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Denver, West Slope eye water accord

Cliff Thompson

More water flow in the valley could be slated for the future now that two water entities are quietly talking about future diversions.

Talks of potentially historic proportions have been quietly conducted between the Denver Water Board and Western Slope water entities about cooperating on future diversions from the upper Colorado River basin.

If Denver agrees to participate in the Eagle River Memorandum of Understanding – as the cities of Colorado Springs and Aurora did in 1998 – Denver would abandon its claims to more than 150,000-acre feet of water rights in the Eagle and Piney River areas and rights to build a Dillon -sized reservoir at Wolcott – in return for being able to divert water from a reservoir at the head of the Eagle River and the ability to develop a smaller reservoir at Wolcott.



It’s a devilishly complex shell game that shuffles water rights and balances them against the potentially significant expenses of water litigation, and it is part of a larger state and region-wide effort to allocate a finite resource to a growing population.

The advantage to Denver is that it can secure additional water without a legal donnybrook, said water attorney Glenn Porzak who is orchestrating the negotiations. For Eagle County and streams in the Upper Colorado River basin it means there will be more water flowing.



“It’s significant that we now have Denver, Colorado Springs and Aurora all discussing common projects with the Western Slope that would develop (water) under the MOU,” Porzak said

“It’s very complex,” said Chips Barry, general manager of the Denver Water Board. “It has the potential to be a classic win-win situation.”

A better way



The entreaties have their roots in the struggle by the cities of Colorado Springs and Aurora in the mid-1980s to develop a new reservoir, Homestake II, on Homestake Creek south of Red Cliff that would have diverted an additional 21,000 acre-feet from the Eagle River basin. After nearly a decade of litigation, appeals and monstrous legal bills, the project was dropped when the sanctity of Eagle County’s 1041 land use law was upheld by the state Supreme Court.

Ironically, out of that conflict emerged a new process for developing water. It involves cooperation between East Slope and West Slope water users rather than legal fisticuffs before a judge.

That new process and the development of the expandable Eagle Park reservoir near Climax, makes cooperating that much more valuable, said Porzak.

Wolcott reservoir downsized

In return for being allowed to develop up to 20,000 acre-feet of water for Denver, the Denver Water Board would drop abandon its water rights in the Eagle and Piney drainages. It would, however, retain the right to build a 60,000 acre-foot reservoir at Wolcott. That Eagle-Colorado Reservoir would be scaled back from the 260,000 acre-feet originally envisioned, and would not be used to pump water to the Front Range over Vail Pass, but instead to augment flows of the Eagle River.

That would provide a more reliable source of water from Denver’s Dillon Reservoir by taking pressure off its downstream counterpart, Green Mountain Reservoir. The Wolcott reservoir could replace the augmentation water rights held in Green Mountain Reservoir that last year’s drought made unreliable.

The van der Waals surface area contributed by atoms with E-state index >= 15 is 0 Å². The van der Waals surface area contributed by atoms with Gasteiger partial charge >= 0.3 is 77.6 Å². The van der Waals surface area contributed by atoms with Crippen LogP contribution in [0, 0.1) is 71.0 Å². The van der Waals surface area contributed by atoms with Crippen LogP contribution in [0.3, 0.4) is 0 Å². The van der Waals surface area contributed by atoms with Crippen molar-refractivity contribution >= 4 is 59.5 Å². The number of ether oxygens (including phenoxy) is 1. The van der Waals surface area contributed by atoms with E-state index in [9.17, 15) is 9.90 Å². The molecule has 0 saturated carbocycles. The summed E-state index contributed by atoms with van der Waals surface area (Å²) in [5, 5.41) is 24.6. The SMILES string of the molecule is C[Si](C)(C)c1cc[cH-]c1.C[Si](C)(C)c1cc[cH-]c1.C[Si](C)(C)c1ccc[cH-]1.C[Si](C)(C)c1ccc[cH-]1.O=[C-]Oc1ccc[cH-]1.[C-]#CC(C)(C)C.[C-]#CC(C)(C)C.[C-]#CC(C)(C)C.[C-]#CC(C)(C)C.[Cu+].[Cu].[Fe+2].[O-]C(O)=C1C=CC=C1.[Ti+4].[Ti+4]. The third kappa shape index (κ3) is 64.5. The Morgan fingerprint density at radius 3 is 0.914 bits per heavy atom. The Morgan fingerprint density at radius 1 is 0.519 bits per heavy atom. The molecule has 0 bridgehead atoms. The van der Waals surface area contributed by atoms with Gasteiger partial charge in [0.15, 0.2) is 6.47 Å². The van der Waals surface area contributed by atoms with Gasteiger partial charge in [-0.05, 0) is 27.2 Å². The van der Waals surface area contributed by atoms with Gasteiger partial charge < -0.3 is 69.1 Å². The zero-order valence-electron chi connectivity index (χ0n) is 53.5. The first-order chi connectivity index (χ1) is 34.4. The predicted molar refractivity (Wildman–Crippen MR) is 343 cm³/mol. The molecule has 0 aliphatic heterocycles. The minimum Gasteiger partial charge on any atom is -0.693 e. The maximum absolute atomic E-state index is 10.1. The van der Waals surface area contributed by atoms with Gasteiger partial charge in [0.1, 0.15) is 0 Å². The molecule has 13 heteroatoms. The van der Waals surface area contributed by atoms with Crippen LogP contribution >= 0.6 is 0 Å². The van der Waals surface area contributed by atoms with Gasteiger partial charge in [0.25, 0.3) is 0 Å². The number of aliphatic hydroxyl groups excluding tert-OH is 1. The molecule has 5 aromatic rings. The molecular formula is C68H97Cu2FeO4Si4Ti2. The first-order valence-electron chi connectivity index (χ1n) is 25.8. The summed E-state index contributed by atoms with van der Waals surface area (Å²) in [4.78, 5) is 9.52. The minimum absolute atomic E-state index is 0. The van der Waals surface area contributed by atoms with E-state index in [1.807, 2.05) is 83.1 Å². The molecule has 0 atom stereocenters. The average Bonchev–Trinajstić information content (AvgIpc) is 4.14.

Augmentation of river flows is required by state water law, when seasonal agricultural water rights are converted to year-round domestic water supplies. River flows lowered by year-round diversion need to be propped up with releases from reservoirs.

The reservoir at Wolcott would provide better streamflows in the Eagle, improve water quality, additional recreational opportunities and also help meet a firm environmental deadline that’s just seven years off.

It requires the East and West Slope water users to jointly provide 10,825 acre-feet of water to a 15-mile-long stretch of the Colorado River near the Utah border to protect spawning habitat of the endangered Colorado River Squawfish or Pikeminnows and Razorback Sucker. Water for those fish is released from Reudi Reservoir, east of Basalt.

Barry and Porzak declined to speculate on when the Wolcott reservoir might be built. It has been on watery drawing boards for more than 30 years. A dam would be built at the narrows of Muddy Creek less than a half-mile north of Interstate 70.

Hills, snow and people

The larger water issue for Colorado is its topography and demography. Colorado’s thirsty Eastern Slope is where 85 percent of the state’s population lives while 85 percent of the state’s water falls as snow on the Western Slope and numerous transbasin diversions take Western Slope water to the Front Range.

One of the key elements of the memorandum of understanding is Eagle Park Reservoir. It’s a mere 3,000 acre-feet in size but can be expanded to nearly 12,000 with a larger dam. Eastern and Western Slope interests would share the additional water development expense and water.

Some of the additional water, ironically, may come from a transbasin ditch and a well near the Continental Divide just upstream of the reservoir that draws from the headwaters of the Eastern Slope’s Arkansas River. Eagle Park Reservoir is particularly valuable because it lies at the head of three drainages, the Eagle, Ten Mile Creek, which drains into Lake Dillon, and also at the headwaters of the Arkansas River. As such, it can supply water a number of directions with minimum pumping.

Negotiations on the proposal are expected to take a year or longer to conclude.

“It’s not a done deal yet,” said Porzak. “A lot of pieces have to come together.”

Cliff Thompson can be reached at 949-0555 ext 450 or cthompson@vaildaily.com


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